Top 10 Jewish Football Players Of All-Time – Thursday’s Top Ten List

Created by Matthew J. Goldberg,

With Super Bowl XLVI just three—or is it III—days away, Bagels & Jocks rates and ranks the Top Ten Jewish Football Players of All-Time. Perhaps surprisingly, the task became less about stretching to find a minyan but one of having to cut some very worthy players.

In researching beyond a few obvious candidates, it also became evident that some prominent Jewish players—in addition to celebrated team coaches and executives—helped pave the way for collegiate football (NCAA), the National Football (NFL) and some of the forerunner leagues such as the American Football League (AFL).

Some excellent information for this piece was provided by the International Jewish Hall of Fame, which was founded in Netanya, Israel in 1979 and the National Jewish Sports Hall of Fame and Museum, which dates to 1993 in Commack, New York and is part of the Suffolk Y Jewish Community Center.

Our unofficial eleventh man, if you will, would probably be Andre Tippet, who terrorized (that’s a good thing in this context) opposing quarterbacks and ball carriers from 1982-1993 as a strong-side linebacker for the New England Patriots. Tippett, who converted to Judaism after he retired from the NFL, is a member of both the National Jewish and the Pro Football Hall of Fame in Canton, Ohio.

Here are ten of the very best greats of the gridiron, pillars of the pigskin and Machers of the Midway. The Number One player certainly was; he starred for the Chicago Bears team that was known as the Monsters of the Midway.

10.  JAY FIEDLER (1971–)

Member – National Jewish Sports Hall of Fame

This Oceanside, NY product was an NFL quarterback for nine seasons, enjoying his best run as a starter with the Miami Dolphins from 2000-2004. Fiedler enjoyed an impressive 37-23 record as an NFL quarterback, completed almost 59 percent of his passes and threw 69 touchdowns. Prior to his pro career, he starred for the Big Green of Dartmouth.

9. SIGMUND (SIG) HARRIS (1883–1964)

International Jewish Sports Hall of Fame

Sig Harris did not have an opportunity to play pro football but he was a legendary player in the early days of collegiate football the University of Minnesota. Harris was the team’s starting quarterback, punter, punt returner and safety from 1902-1904. A true signal caller, he also called all of his team’s play.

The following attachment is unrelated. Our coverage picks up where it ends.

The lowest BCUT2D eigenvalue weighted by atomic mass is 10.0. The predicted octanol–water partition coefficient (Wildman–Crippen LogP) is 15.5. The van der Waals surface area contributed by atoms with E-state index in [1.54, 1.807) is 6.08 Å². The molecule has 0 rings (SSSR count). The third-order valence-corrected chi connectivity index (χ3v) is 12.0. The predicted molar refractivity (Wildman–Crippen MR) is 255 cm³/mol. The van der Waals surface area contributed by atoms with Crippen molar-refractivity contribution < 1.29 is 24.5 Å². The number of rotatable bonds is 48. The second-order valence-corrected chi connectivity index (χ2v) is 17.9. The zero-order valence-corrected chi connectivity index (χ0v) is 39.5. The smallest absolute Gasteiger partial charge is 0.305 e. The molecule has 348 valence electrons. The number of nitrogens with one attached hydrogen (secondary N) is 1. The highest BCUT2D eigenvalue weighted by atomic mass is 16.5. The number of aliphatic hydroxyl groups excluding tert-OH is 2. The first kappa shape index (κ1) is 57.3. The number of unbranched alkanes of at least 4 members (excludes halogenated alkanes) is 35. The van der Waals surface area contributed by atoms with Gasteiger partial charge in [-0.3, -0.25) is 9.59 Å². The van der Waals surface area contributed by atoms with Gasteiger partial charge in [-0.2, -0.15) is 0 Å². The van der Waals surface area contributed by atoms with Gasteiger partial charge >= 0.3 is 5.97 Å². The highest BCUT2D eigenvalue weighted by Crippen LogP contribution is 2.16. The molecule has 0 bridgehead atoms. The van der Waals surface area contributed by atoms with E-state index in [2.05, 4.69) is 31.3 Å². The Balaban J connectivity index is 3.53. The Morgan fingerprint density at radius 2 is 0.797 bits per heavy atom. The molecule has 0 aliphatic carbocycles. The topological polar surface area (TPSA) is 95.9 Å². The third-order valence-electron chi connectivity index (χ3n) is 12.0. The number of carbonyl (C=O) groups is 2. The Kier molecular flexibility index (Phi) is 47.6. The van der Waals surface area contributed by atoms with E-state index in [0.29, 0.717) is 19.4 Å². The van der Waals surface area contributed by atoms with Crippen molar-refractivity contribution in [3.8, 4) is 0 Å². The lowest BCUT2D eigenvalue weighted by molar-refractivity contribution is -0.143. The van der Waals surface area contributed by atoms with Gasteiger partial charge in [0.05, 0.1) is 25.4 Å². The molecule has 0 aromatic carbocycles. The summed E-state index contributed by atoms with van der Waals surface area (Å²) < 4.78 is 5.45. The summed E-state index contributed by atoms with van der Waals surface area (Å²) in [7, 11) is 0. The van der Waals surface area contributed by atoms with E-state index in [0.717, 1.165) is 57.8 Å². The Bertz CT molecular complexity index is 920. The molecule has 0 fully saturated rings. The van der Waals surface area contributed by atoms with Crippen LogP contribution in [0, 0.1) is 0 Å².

In his three years as a Golden Gopher, the team compiled a composite record of 37 wins, two losses and two ties, with both losses coming in 1902. During their 14-0-1 season of 1903, the Gophers outscored their opponents by an unbelievable margin of 656-12. The only slight blemish on their record was a 6-6 tie with archrival Michigan. They made up for it the next year, winning all 13 games by a combined score of…are you ready for this…725-12.

Sig also coached for his alma mater, and not insignificantly, founded a machinery business in 1905 that he headed until he passed away.

8. HARRY NEWMAN (1909–2000)

Member – International Jewish Sports Hall of Fame

Newman played professionally for the New York Giants from 1933-35, with injuries limiting what may have been a Hall of Fame pro career. He was a do-everything tailback, who was a threat to run, pass, punt and place kick.

Newman was enshrined as part of the first class of inductees into the College Football Hall of Fame. The University of Michigan Al-American starred from 1930-32 and won the equivalent of the Heisman Trophy (called the Douglas Fairbanks Trophy) his senior year. His team had similar success as Sig Harris’ Gophers; the Wolverines, spearheaded by Newman’s marvelous play, lost only one game and tied two in his three years at Ann Arbor.

7. MARSHALL GOLDBERG (1917–2006)

Member – International Jewish Sports Hall of Fame

National Jewish Sports Hall of Fame

The West Virginia football, basketball and track star became an unstoppable force at the University of Pittsburgh, leading the Panthers to a Rose Bowl win in 1937 and an NCAA championship in 1938.

His pro career was also quite impressive, and he has twice been a finalist for a berth in the Pro Football Hall of Fame. A two-way player, Goldberg was a solid runner but really starred at defensive back, earning four All-Pro selections in the 1940s. His strong two-way play was a key factor in the Chicago Cardinals winning an NFL title in 1948.

6. HARRIS BARTON (1964–)

International Jewish Sports Hall of Fame

National Jewish Sports Hall of Fame

Harris Barton was a stalwart member of the San Francisco 49ers’ great offensive lines from 1987-1996. The one-time Pro Bowler and four-time All-Pro blocked for two Hall of Fame quarterbacks, Joe Montana and Steve Young and was a starter for three Super Bowl champion teams in his ten years.

Barton was a collegiate star for the University of North Carolina.

5. ED NEWMAN (1951–)

International Jewish Sports Hall of Fame

National Jewish Sports Hall of Fame